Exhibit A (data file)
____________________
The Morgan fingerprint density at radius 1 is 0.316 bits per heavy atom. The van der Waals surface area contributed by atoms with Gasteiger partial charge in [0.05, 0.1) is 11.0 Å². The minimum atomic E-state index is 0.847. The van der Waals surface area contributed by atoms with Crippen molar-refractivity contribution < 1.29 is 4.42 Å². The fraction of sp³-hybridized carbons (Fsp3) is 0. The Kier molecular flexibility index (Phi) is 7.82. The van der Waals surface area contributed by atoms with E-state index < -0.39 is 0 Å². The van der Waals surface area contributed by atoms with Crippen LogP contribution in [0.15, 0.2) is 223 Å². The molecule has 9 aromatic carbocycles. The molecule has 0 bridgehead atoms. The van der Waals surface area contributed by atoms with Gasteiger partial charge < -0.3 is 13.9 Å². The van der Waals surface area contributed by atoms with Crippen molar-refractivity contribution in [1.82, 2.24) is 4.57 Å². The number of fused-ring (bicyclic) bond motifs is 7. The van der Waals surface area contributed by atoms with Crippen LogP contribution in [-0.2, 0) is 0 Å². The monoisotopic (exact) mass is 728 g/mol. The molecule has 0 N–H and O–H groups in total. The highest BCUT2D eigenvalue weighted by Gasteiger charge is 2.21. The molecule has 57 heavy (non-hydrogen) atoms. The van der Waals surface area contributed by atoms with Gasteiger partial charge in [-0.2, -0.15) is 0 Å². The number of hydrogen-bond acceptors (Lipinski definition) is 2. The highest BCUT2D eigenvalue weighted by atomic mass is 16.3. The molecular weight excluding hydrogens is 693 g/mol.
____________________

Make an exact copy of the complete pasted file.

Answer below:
The Morgan fingerprint density at radius 1 is 0.316 bits per heavy atom. The van der Waals surface area contributed by atoms with Gasteiger partial charge in [0.05, 0.1) is 11.0 Å². The minimum atomic E-state index is 0.847. The van der Waals surface area contributed by atoms with Crippen molar-refractivity contribution < 1.29 is 4.42 Å². The fraction of sp³-hybridized carbons (Fsp3) is 0. The Kier molecular flexibility index (Phi) is 7.82. The van der Waals surface area contributed by atoms with E-state index < -0.39 is 0 Å². The van der Waals surface area contributed by atoms with Crippen LogP contribution in [0.15, 0.2) is 223 Å². The molecule has 9 aromatic carbocycles. The molecule has 0 bridgehead atoms. The van der Waals surface area contributed by atoms with Gasteiger partial charge < -0.3 is 13.9 Å². The van der Waals surface area contributed by atoms with Crippen molar-refractivity contribution in [1.82, 2.24) is 4.57 Å². The number of fused-ring (bicyclic) bond motifs is 7. The van der Waals surface area contributed by atoms with Crippen LogP contribution in [-0.2, 0) is 0 Å². The monoisotopic (exact) mass is 728 g/mol. The molecule has 0 N–H and O–H groups in total. The highest BCUT2D eigenvalue weighted by Gasteiger charge is 2.21. The molecule has 57 heavy (non-hydrogen) atoms. The van der Waals surface area contributed by atoms with Gasteiger partial charge in [-0.2, -0.15) is 0 Å². The number of hydrogen-bond acceptors (Lipinski definition) is 2. The highest BCUT2D eigenvalue weighted by atomic mass is 16.3. The molecular weight excluding hydrogens is 693 g/mol.